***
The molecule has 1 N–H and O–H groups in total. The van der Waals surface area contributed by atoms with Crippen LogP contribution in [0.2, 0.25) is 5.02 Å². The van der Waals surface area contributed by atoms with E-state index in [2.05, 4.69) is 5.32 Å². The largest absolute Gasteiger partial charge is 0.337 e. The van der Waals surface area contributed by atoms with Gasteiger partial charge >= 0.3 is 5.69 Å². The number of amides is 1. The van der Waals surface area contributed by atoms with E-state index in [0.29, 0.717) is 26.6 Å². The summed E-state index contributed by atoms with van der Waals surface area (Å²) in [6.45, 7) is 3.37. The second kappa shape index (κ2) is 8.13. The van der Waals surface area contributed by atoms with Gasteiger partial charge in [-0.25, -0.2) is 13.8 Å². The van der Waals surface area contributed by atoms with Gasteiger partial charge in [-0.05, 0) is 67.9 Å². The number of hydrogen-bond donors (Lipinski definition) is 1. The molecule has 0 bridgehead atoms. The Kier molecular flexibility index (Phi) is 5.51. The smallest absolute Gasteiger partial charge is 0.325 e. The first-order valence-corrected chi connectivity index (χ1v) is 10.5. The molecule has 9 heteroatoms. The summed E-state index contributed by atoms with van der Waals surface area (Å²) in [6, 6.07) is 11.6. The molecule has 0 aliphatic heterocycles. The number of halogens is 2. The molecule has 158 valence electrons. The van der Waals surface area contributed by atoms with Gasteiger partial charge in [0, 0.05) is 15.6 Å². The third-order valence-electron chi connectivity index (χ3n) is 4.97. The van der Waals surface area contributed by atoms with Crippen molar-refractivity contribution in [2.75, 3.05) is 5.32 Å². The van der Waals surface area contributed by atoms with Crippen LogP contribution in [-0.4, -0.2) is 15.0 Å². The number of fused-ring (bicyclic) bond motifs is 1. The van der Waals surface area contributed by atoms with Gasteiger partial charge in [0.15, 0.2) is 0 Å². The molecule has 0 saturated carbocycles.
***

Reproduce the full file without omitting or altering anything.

The molecule has 1 N–H and O–H groups in total. The van der Waals surface area contributed by atoms with Crippen LogP contribution in [0.2, 0.25) is 5.02 Å². The van der Waals surface area contributed by atoms with E-state index in [2.05, 4.69) is 5.32 Å². The largest absolute Gasteiger partial charge is 0.337 e. The van der Waals surface area contributed by atoms with Gasteiger partial charge >= 0.3 is 5.69 Å². The number of amides is 1. The van der Waals surface area contributed by atoms with E-state index in [0.29, 0.717) is 26.6 Å². The summed E-state index contributed by atoms with van der Waals surface area (Å²) in [6.45, 7) is 3.37. The second kappa shape index (κ2) is 8.13. The van der Waals surface area contributed by atoms with Gasteiger partial charge in [-0.25, -0.2) is 13.8 Å². The van der Waals surface area contributed by atoms with Gasteiger partial charge in [-0.05, 0) is 67.9 Å². The number of hydrogen-bond donors (Lipinski definition) is 1. The molecule has 0 bridgehead atoms. The Kier molecular flexibility index (Phi) is 5.51. The smallest absolute Gasteiger partial charge is 0.325 e. The first-order valence-corrected chi connectivity index (χ1v) is 10.5. The molecule has 9 heteroatoms. The summed E-state index contributed by atoms with van der Waals surface area (Å²) in [6, 6.07) is 11.6. The molecule has 0 aliphatic heterocycles. The number of halogens is 2. The molecule has 158 valence electrons. The van der Waals surface area contributed by atoms with Gasteiger partial charge in [0, 0.05) is 15.6 Å². The third-order valence-electron chi connectivity index (χ3n) is 4.97. The van der Waals surface area contributed by atoms with Crippen molar-refractivity contribution in [2.75, 3.05) is 5.32 Å². The van der Waals surface area contributed by atoms with Crippen LogP contribution in [-0.4, -0.2) is 15.0 Å². The number of fused-ring (bicyclic) bond motifs is 1. The van der Waals surface area contributed by atoms with Gasteiger partial charge in [0.15, 0.2) is 0 Å². The molecule has 0 saturated carbocycles.